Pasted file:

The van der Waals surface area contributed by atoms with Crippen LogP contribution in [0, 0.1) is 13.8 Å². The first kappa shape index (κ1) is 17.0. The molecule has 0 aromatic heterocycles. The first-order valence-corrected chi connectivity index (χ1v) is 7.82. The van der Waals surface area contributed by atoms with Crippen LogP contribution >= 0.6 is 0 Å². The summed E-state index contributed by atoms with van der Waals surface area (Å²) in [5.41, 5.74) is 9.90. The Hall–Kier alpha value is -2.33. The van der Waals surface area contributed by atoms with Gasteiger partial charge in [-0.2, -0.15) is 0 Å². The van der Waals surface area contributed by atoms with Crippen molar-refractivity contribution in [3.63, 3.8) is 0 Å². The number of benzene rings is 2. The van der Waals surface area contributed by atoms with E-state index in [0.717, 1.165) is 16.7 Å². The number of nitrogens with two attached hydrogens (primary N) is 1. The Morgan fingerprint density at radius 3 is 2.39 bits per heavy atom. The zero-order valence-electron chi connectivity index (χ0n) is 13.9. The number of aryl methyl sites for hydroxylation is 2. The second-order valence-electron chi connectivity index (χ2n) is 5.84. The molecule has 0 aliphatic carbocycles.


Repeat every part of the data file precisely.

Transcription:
The van der Waals surface area contributed by atoms with Crippen LogP contribution in [0, 0.1) is 13.8 Å². The first kappa shape index (κ1) is 17.0. The molecule has 0 aromatic heterocycles. The first-order valence-corrected chi connectivity index (χ1v) is 7.82. The van der Waals surface area contributed by atoms with Crippen LogP contribution >= 0.6 is 0 Å². The summed E-state index contributed by atoms with van der Waals surface area (Å²) in [5.41, 5.74) is 9.90. The Hall–Kier alpha value is -2.33. The van der Waals surface area contributed by atoms with Gasteiger partial charge in [-0.2, -0.15) is 0 Å². The van der Waals surface area contributed by atoms with Crippen molar-refractivity contribution in [3.63, 3.8) is 0 Å². The number of benzene rings is 2. The van der Waals surface area contributed by atoms with E-state index in [0.717, 1.165) is 16.7 Å². The number of nitrogens with two attached hydrogens (primary N) is 1. The Morgan fingerprint density at radius 3 is 2.39 bits per heavy atom. The zero-order valence-electron chi connectivity index (χ0n) is 13.9. The number of aryl methyl sites for hydroxylation is 2. The second-order valence-electron chi connectivity index (χ2n) is 5.84. The molecule has 0 aliphatic carbocycles.